And why wouldn’t she? He was a good man, an honorable man. And because of her, he was now a dead man. 

When her mourning was over, David brought her to the palace and made her his wife. I can imagine the public response was how kind that was for the king to comfort the grieving widow by marrying her. 

But God wasn’t fooled. He was quite grieved over David’s actions.  God sent the prophet Nathan to confront David of his sin. He warned him of the consequences that would come from this sin for years to come, and that the son who would be born to Bathsheba would die. 

Finally, David woke up to what he had done. He acknowledged his sin against God. 

We’re not told how Bathsheba responded to all of this. All we know is that when their baby boy became ill, David pleaded to God, fasting and praying at all hours of the night. Then, when the child died, he went to the temple and worshipped. As he explained in chapter 2 Samuel 12 verses 22-23,

“While the child was alive, I fasted and wept; for I said, ‘Who can tell whether the LORD will be gracious to me, that the child may live?’ But now he is dead; why should I fast? Can I bring him back again? I shall go to him, but he shall not return to me.”

Those verses are immediately followed with 

“And David comforted Bathsheba his wife, and went in unto her, and lay with her: and she bare a son, and he called his name Solomon: and the LORD loved him.”

Bathsheba’s Message of Hope

What an incredibly beautiful message of grace and hope. 

David comforted Bathsheba. 

Perhaps when his eyes were finally opened, he realized all he had put Bathsheba through. Whether she was guilty of bathing in the open or even accepting David’s advances, she certainly didn’t ask for her husband to be killed or for her baby to die. Bathsheba suffered terribly because of David’s sins. 

So he comforted her in the only way he knew how, by being a husband to her and providing her with another son.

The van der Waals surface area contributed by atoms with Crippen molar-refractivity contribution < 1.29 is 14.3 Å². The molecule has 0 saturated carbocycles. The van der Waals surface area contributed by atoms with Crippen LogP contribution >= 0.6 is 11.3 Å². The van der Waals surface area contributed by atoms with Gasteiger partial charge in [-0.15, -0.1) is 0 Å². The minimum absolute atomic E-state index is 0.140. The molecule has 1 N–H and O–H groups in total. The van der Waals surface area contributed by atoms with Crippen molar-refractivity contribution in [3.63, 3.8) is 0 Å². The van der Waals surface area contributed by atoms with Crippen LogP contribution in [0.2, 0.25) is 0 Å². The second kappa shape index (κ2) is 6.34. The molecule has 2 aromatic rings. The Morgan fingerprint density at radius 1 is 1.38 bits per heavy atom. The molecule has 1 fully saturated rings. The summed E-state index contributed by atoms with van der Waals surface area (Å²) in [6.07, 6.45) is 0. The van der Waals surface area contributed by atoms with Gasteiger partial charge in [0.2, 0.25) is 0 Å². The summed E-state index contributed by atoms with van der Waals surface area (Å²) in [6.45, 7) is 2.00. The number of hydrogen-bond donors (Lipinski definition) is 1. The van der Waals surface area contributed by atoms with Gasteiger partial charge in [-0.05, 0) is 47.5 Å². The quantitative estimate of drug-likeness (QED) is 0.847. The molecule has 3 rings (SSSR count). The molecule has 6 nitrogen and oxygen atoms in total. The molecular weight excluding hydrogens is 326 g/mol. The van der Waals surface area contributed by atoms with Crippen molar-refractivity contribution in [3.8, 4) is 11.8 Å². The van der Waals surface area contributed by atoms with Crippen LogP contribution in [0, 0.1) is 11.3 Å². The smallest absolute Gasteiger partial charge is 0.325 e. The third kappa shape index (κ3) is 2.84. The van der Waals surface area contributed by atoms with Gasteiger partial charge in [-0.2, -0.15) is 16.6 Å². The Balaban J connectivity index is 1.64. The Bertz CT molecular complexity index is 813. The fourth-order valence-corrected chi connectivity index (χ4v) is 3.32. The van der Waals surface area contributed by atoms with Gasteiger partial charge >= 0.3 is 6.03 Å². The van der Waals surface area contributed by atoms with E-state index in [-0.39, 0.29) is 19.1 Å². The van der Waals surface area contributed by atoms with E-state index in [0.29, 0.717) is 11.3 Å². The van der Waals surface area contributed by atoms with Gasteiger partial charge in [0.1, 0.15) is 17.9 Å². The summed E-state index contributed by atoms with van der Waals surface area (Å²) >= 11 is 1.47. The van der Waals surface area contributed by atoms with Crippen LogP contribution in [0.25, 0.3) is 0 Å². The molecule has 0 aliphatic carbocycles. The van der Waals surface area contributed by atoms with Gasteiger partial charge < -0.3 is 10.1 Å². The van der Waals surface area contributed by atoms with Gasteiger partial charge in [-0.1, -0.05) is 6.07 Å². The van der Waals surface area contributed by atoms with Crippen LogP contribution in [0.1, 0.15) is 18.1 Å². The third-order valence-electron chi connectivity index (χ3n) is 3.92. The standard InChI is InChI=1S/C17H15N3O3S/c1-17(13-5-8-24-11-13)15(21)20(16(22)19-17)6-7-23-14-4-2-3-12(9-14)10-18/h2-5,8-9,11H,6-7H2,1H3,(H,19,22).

And, oh how precious to see that God loved that son. And it was through that son that Bathsheba secured a spot in the treasured lineage of Jesus. 

What Can We Learn From Bathsheba’s Story?

We serve a God of second chances. Whatever we’ve done in the past, however vile it might be, God always offers us the opportunity to come clean and start afresh. Sure, there will be consequences that we may live with for the rest of our lives. We may even deal with consequences of other people’s sins. But even those negative consequences can be used for God’s glory. 

God loves us. God loves you. 

You may have been in the wrong place at the wrong time. You may have given into temptation. You may have succumbed to someone stronger than you. You may have a long list of things you’ve done that you regret.

Perhaps you’re thinking that you’re too far gone, that the consequences are too great. But please know. You’re never too far gone. God is always there with open arms waiting for you to turn around and return to Him. Don’t wait. Today is the day to start anew.


Lord God, thank you for including Bathsheba’s story in the Bible so that we might find comfort and encouragement. Thank You for being God of second chances. Thank You for Your love and grace, for Your forgiveness and redemption. Create in us new hearts each day, that we might come to You refreshed and ready to serve You wherever we are. We love You so very much. In Christ’s name we pray. Amen.

bathsheba 2

Bathsheba Bible Study

Scripture Background

2 Samuel 11-12
1 Kings 1

Bible Study Review

  1. What should David have been doing instead of walking around on his roof?
  2. What was the punishment for adultery?
  3. How did David find out Bathsheba was pregnant?

Thoughts to Ponder

  1. What might have happened had Bathsheba resisted David’s advances?
  2. Why did David not mourn when his baby died?
  3. How was Bathsheba redeemed from her past?

Personal Reflection

  1. Do you ever flaunt yourself when you should be more modest?
  2. Has God given you a second chance in your life?
  3. How are you alike and different from Bathsheba?